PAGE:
The Lost JFK Tapes: The Assassination (2009)

The Lost JFK Tapes: The Assassination (2009)





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The Lost JFK Tapes: The Assassination Photos

Movie Info

In commemoration of John F. Kennedy's assassination in November of 1963, National Geographic presents an exhaustive timeline of archived home movies, news reports, radio reports, and audio recordings depicting the event that shattered a nation and shocked the world. With footage of stunned witnesses, breathless news anchors, and the very priest who administered President Kennedy's last rites, this documentary captures the grief of a nation for the benefit of future generations.
Documentary , Special Interest
Directed By:


Sal Vecchio
as Narrator

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Not All That Was Seen Is Lost When Walter Cronkite died, I became fascinated with the idea that there are certain people through whose eyes we see history. There's that Boccaccio quote about plague victims who "ate lunch with their friends and dinner with their ancestors in Paradise." Most of what we know about the Great Fire of London--anyway most of what I know about it--comes from the diary of Samuel Pepys. Early Jamestown? John Smith. And so forth. Name a major event in European history of the last thousand or more years, and odds are pretty good there is a single source drawn on more than any other. What this can obscure is that for every Mary Chesnut, there are dozens of other people doing just what she did. Watching and writing down what they saw. Even now, even in the age of television, there is more than just Walter Cronkite reporting on the death of a president. It's just that they aren't the ones whose view became the one we saw. And of course, many cameras were rolling over those days in Dallas. At first, they were mostly just local ones. Kennedy was the first sitting president in some time to visit the city, and so there was a great deal of excitement about his arrival. The Kennedys' youngest child, a boy named Patrick, had been born and died that August, and this was to be Jackie Kennedy's first major appearance since that bereavement. It had been raining, but it was now a beautiful, sunny day. Really, for most of Dallas, it was business as usual. On local channel WFAA, Julie Bennell was hosting her regular programming when program director Jay Watson burst on camera. He apologized for being out of breath and then broke the news--John F. Kennedy and Governor John Connally had been shot. The footage which follows includes footage shot at Parkland Memorial Hospital and at the Trade Mart where Kennedy was going to deliver his speech. And then we encounter more familiar names. Abraham Zapruder. Lee Harvey Oswald. Jack Ruby. The fact is, those first few days were notable for their confusion. Included here is more WFAA footage, this from within the Texas School Book Depository, which shows the first appearance of the murder weapon. And, yes, it is at that time identified not as a Carcano but as a Mauser, but to at least my untrained eye, it's the same gun--and the person who made the initial identification admitted he wasn't much familiar with either. Oswald is referred to as "Harvey Lee Oswald" almost as often as he is "Lee Harvey Oswald," and there's one guy who persists--in footage taken moments before Oswald's death--in calling him Lee Harold Oswald. Initial reports had both Kennedy and Connally killed, alive, in critical condition. The first thing approaching a real formal announcement of Kennedy's death is the discovery that a pair of priests had been summoned for Last Rites. And when Jack Ruby is referred to as being "known to us," the immediate and logical assumption was that it was merely as a criminal. There is also, and I think people fail to think about this, how normal it all was before. The last assassination had been that of William McKinley, long before the major players in this story were born. FDR had died in office, and that had been a shock, but it was a shock nearly twenty years past. Yes, the Secret Service was worried about security; that's their job. Indeed, there's even a reference to McKinley, in that people trying to shake Kennedy's hand are required to have both hands open and empty. But after all, the footage of the Trade Mart from before that fateful moment is just some guys setting up a banquet hall. A mention is made that dispensation is given so that Kennedy, a Catholic, can have steak for lunch on a Friday. Texas, after all; what else would they serve? It's a nice enough day that the rain cover--which, contrary to popular belief, was not bulletproof--is not put over the car. And then it was all different. "Mr. President," Nellie Connally said in words she probably regretted to her dying day, "you can't say Dallas doesn't love you." And then three shots--the reporters all agreed--rang out. People got down or else ran from the Depository. A genial afternoon show was interrupted with horrible news. Abraham Zapruder talked about his film. Lee was caught. He gave self-serving and mostly untrue statements about his treatment and what he'd been told. A madhouse of reporters was everywhere; if anything compromised the investigation, it was that they didn't seem able to keep reporters out. It killed Lee, too. While everyone said they'd believed Jack Ruby to be a Secret Service agent, if it hadn't been so crowded and confused, someone would have recognized him. In fact, we know he'd been in and out of the police station already by that fateful morning. And in the end, there is a skittish horse with an empty saddle and a little boy whose third birthday would be immortalized forever by a salute.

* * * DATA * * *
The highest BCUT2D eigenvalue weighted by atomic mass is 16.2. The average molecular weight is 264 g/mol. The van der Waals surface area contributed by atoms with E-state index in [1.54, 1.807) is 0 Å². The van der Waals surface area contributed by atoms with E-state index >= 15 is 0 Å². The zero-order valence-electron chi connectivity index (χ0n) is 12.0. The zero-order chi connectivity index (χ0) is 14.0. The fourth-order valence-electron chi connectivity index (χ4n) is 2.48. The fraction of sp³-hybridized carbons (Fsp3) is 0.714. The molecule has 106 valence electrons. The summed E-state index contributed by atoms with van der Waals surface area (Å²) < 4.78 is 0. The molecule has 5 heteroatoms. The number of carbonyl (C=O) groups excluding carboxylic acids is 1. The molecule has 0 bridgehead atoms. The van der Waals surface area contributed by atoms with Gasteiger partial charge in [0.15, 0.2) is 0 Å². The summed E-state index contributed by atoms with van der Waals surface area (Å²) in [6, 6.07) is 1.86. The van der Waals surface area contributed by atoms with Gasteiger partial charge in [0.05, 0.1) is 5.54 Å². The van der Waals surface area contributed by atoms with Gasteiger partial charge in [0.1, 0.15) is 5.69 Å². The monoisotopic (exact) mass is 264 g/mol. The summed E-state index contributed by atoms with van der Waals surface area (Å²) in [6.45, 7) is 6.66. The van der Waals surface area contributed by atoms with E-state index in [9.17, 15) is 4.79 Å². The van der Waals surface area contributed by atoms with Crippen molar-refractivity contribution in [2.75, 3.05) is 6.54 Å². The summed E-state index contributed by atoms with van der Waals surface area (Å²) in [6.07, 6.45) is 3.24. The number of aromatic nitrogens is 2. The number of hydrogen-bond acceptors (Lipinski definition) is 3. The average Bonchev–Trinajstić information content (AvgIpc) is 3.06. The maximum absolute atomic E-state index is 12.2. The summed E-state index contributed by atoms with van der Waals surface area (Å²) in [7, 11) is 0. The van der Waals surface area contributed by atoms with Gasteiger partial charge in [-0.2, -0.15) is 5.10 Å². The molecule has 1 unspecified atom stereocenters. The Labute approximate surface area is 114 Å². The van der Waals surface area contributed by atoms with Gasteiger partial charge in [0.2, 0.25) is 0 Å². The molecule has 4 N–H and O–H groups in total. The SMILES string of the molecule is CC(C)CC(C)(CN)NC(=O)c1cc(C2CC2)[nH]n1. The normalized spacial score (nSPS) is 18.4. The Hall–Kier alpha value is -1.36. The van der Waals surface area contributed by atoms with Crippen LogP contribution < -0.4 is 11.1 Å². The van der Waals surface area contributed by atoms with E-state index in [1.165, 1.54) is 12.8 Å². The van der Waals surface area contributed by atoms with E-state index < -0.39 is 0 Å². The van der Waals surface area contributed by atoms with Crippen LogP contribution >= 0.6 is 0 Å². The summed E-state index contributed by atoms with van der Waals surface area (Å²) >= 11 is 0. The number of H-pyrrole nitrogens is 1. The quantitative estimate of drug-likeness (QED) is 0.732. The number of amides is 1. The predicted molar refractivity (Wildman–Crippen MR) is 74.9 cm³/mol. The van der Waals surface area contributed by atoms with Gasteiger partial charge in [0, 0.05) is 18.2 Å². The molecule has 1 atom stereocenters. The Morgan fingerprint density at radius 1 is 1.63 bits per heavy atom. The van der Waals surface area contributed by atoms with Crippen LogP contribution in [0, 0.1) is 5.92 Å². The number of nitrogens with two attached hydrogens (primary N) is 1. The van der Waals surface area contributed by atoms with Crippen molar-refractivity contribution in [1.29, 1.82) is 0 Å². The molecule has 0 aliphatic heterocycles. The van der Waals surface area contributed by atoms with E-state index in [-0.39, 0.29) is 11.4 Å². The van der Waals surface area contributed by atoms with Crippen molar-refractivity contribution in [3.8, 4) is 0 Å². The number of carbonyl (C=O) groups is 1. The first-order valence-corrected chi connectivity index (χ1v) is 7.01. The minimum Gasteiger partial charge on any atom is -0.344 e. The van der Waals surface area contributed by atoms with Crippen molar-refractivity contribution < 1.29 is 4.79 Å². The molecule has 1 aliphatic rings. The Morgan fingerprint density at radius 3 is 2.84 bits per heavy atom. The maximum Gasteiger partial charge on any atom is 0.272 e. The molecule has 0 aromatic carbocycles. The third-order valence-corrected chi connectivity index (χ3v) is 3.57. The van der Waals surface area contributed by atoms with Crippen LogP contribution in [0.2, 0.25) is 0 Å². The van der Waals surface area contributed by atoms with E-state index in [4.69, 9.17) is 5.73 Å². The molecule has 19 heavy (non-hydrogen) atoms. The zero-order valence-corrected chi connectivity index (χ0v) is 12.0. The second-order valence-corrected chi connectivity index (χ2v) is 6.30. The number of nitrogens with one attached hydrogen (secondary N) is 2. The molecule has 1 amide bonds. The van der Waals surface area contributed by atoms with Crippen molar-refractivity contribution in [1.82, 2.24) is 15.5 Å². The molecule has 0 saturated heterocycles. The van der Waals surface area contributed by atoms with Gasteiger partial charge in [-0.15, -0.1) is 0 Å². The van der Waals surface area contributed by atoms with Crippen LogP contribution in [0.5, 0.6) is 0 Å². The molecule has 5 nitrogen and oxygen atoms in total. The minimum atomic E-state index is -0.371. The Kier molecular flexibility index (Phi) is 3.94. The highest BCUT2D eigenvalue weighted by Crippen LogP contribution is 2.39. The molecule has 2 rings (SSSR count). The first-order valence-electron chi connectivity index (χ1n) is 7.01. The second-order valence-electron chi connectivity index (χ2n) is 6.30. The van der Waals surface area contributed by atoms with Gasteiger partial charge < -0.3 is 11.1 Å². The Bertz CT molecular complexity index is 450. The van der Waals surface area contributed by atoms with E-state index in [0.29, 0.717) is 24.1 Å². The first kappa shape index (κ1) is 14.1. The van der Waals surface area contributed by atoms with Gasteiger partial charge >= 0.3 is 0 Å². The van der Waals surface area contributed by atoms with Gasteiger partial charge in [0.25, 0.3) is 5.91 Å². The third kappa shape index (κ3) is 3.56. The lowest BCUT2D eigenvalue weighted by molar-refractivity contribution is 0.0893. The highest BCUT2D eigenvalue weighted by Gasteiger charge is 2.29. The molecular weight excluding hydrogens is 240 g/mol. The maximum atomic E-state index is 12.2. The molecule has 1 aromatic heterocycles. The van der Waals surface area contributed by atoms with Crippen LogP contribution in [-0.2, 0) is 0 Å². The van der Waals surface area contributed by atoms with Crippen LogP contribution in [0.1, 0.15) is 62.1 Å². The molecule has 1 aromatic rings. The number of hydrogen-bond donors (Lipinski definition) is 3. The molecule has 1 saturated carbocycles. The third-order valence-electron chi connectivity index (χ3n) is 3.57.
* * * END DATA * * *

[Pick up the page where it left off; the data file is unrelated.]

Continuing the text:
Edith Nelson
Edith Nelson

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